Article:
The Simpsons Movie
Director : David Silverman
Screenplay : James L. Brooks, Matt Groening, Al Jean, Ian Maxtone-Graham, George Meyer, David Mirkin, Mike Reiss, Mike Scully, Matt Selman, John Swartzwelder, Jon Vitti
MPAA Rating : PG-13
Year of Release : 2007
After 18 years on the small screen, confined within the parameters of the squarish 4:3 aspect ratio and restricted to 22 minutes of narrative development, there is something just slightly wrong about seeing The Simpsons on the big screen (in the 'Scope aspect ratio, no less). There is nothing really wrong with The Simpsons Movie, which has become one of the most highly anticipated films of the summer season; in fact, especially when compared with most of what passes for comedy in Hollywood (I'm looking at you, License to Wed, and you, I Now Pronounce You Chuck & Larry), it's undeniably eeexcellent. Yet, seeing those yellow faces, which are by now so familiar they're a cultural institution, rent so large and against vistas so vast, made me long for the rough-drawn early days when the lines weren't so sharp, movements weren't so cleanly rendered, background detail wasn't so abundant, and characters didn't have shadows to give them a three-dimensional weight.
The movie's plot is appropriately gargantuan: Perennially dunderheaded patriarch Homer Simpson saves a pig from becoming the next Krusty Burger and turns it into the new family pet (his adoring names for the little porker range from Spider-Pig to Harry Plopper). Disregarding Springfield's recent clean-up of their nearby lake, Homer dumps the silo in which he's been storing all the pig poop, thus immediately turning the lake into a pollution nightmare. (This is hardly the first time Homer has damned Springfield environmentally; remember when he beat Steve Martin to become garbage commissioner and so polluted the city it had to be moved to another location?)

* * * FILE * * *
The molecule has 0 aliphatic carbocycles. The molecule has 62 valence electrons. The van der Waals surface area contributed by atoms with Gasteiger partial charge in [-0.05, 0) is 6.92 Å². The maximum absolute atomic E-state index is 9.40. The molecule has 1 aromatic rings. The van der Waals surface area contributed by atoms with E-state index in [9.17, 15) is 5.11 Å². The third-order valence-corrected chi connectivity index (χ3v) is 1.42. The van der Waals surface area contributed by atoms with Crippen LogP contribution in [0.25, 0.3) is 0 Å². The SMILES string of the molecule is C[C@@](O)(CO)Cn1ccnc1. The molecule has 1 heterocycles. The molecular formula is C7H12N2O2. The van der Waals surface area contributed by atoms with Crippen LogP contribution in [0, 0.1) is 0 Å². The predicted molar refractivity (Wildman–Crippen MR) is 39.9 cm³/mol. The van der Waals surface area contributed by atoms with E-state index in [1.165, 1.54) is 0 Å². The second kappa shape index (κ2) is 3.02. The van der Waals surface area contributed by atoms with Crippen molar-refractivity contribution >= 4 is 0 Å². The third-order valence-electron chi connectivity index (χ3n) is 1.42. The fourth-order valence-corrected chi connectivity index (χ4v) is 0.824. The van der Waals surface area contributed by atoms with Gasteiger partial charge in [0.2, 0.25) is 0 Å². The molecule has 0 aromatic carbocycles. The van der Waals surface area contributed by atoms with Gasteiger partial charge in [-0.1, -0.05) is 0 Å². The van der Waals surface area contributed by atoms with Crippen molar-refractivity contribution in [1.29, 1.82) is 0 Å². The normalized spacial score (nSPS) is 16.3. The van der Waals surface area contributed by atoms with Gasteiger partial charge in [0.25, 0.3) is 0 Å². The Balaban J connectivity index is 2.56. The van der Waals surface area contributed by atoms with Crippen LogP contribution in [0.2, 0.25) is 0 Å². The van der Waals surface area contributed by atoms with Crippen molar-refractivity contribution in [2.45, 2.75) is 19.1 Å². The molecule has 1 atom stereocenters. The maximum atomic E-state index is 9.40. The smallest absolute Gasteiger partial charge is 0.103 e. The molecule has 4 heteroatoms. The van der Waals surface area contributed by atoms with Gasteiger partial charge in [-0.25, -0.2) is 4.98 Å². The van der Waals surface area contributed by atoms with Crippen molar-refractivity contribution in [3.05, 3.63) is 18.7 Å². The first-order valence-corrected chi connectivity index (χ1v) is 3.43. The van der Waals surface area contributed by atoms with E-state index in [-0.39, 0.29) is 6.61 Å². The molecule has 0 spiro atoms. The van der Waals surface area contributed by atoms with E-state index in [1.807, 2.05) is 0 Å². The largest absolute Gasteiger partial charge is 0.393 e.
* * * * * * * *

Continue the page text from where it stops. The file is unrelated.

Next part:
The film's political satire kicks into high gear with the introduction of Arnold Schwarzenegger as president (not very inspired, truth be told) who allows a crazed EPA administrator (voiced by Albert Brooks) to solve the problem by dropping a massive glass dome over Springfield, thus encasing the town and its problems. This makes Homer public enemy number one, and he and his clan must flee to Alaska, where they start a new life, only to be drawn back to Springfield in order to save it from annihilation (the EPA's backup plan after the Simpsons escape).
There are also a few subplots, including Bart's increasing desire for a respectable father figure, which he finds in nebbish uber-Christian neighbor Ned Flanders, and Lisa falling in love with a do-gooder Irish kid who cares about the environment as much as she does. While variations on both of these storylines have been used in TV episodes, they allow for some heart to shine through, especially in the way all of Lisa's formidable intellectual and socially responsible pretensions are immediately subsumed by her romantic longings. We also get the inevitable Marge-leaving-Homer scenario, but this time it is done with such heart and tenderness that we can forgive its being recycled.
The movie's plot is large enough to sustain an 86-minute running time and allows for virtually every Simpsons character, from Moe the bartender, to Krusty the Klown, to school bully Nelson Muntz, to evil billionaire Mr. Burns, to have a moment (or two) in the spotlight. More importantly, it provides a ready framework for the kind of political and social satire for which The Simpsons has become rightly famous. Jabs are poked at all the favorite targets, including governmental ineptitude, bad parenting, self-righteousness, and the fickle nature of communities.
The last of these has always been what set The Simpsons apart from virtually every other show on television: Rather than a series about a family, it is a series about a community (whose whereabouts remain, of course, completely ambiguous), with the Simpsons themselves being but the most prominent spoke in the Springfield wheel. The Simpsons Movie certainly maintains its love/hate relationship with familial and communal bonds, with Springfield's finest turning into a torch-waving lynch mob when Homer's thoughtlessness (he dumps the silo because he wants to get in line for free donuts) dooms them, which neatly encapsulates the series' and the movie's focus on individuality only as it functions within a community. In this respect, perhaps it is right that The Simpsons Movie is so large in all its widescreen glory, but I can't help but feel that sometimes bigger isn't better.
Copyright ©2007 James Kendrick
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